I did a lot of research several tests before trying the techniques I tried here. And the painting seems to be stable for now, but I can’t guarantee anything, please do your own tests with your own materials and draw your own conclusions. Usually if there are problems it tends to happen within the first few days. As of now (two weeks), the painting is stable enough. The paint has not cracked or peeled (not even from purposely trying to peel it with tape), and the plastic (it’s HIPS plastic) is in great condition (the medium heat from the blow dryer did not bend it out of shape). Update: I did do a swab test (softly rubbing a wet cotton swab on the surface) at two weeks and I did get some very minor lifting in the background, but still nothing with the tape and nothing where I then painted the light in with gray over that red background. So I don’t think it’s something to worry about as long as I add an isolation layer of pure medium over everything. Whatever lose pigments remain from the under-bound paint look like they’re easily contained by another proper layer of paint. Overall it satisfies me. I’ll report back further once I add this layer.The only thing is I painted all the way to the edge and the paint is kind of ragged there, liable to being accidentally peeled from handling roughly. Before I didn’t paint to the edges because I used the edges to handle the canvas paper. I kept doing that for a while even though I started to secure my pages because they were already marked for it. But for this I thought there was no point, well now I realize it’s probably better to continue that habit.
Also all the water made the plastic stick to the paper I was using to hang it from. I managed to unstick it and rub it off with just some water, but some of the gesso came off. I repainted it, and it’s all fine. Not really the fault of the plastic (just the sheer amount of water would have ruined a painting in canvas paper), but more bad planning on my part.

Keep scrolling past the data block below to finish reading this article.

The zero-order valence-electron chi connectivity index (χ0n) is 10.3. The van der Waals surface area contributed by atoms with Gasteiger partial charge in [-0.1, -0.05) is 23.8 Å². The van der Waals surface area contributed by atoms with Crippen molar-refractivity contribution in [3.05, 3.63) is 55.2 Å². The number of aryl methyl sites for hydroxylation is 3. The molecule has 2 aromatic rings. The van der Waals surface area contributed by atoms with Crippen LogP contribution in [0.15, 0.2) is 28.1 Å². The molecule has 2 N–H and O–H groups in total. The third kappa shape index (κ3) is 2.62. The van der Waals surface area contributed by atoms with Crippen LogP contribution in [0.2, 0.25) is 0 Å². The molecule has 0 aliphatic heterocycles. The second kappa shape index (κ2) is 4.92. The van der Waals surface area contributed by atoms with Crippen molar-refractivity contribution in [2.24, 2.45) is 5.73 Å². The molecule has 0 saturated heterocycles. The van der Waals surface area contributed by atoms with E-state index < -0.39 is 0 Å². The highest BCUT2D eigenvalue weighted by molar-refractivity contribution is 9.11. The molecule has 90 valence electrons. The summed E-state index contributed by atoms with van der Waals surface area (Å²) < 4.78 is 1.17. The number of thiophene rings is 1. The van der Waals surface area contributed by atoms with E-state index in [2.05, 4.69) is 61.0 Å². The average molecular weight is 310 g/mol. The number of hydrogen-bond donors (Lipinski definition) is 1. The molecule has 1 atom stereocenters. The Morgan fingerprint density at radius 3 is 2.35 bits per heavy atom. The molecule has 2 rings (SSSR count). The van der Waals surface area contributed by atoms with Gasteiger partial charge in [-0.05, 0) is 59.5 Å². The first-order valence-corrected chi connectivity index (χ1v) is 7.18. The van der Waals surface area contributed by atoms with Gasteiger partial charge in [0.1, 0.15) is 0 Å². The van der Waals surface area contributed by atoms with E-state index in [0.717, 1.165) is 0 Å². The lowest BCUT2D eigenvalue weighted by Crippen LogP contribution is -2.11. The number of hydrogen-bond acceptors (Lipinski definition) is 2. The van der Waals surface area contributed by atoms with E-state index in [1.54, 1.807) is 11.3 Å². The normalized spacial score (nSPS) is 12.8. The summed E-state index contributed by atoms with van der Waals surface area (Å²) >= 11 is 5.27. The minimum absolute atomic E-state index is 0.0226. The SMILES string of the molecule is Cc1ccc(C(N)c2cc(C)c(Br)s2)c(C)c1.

Sorry for the lateness I had a lot of trouble uploading because it was so long. There might be some audio gap/jumps because I had to split the video into parts to upload and the youtube editor is horrible for stitching them back together.
Springy Sketching Pen (Coming Soon)
Torso Tutorial (Planned)
As I mentioned in the video I ended up using the painting to test some glazing techniques. You can see it's been divided into three sections. These were all done after the painting as touch dry. From left to right, my notes were as follows. Not the most precise, but they were meant as more of a starting point.
One part titanium white to 3-4 parts liquin. Can be wiped nearly clean (compared to 3). Canvas texture smoother (compared to 3)
A bit of titanium white, couple drops of turps, and a bit of liquin, mixed to kind of a milky consistency. Tends to really sink into the canvas but smoothes fine with a brush, and ended up with the least texture. Can be wiped nearly clean (compared to 3).
Pure titanium white. Doing it with just a brush was impossible (might be possible with zinc white) so I used my thumb and that also helped reduce the canvas texture. And afterwards I wiped away the excess paint with a rag but it's hard to wipe away completely.
To avoid using turps I think the best solution would be to just prime and sand the canvas smooth so that paint doesn't get stuck in the canvas texture. With that even pure titanium white could probably be laid very thinly.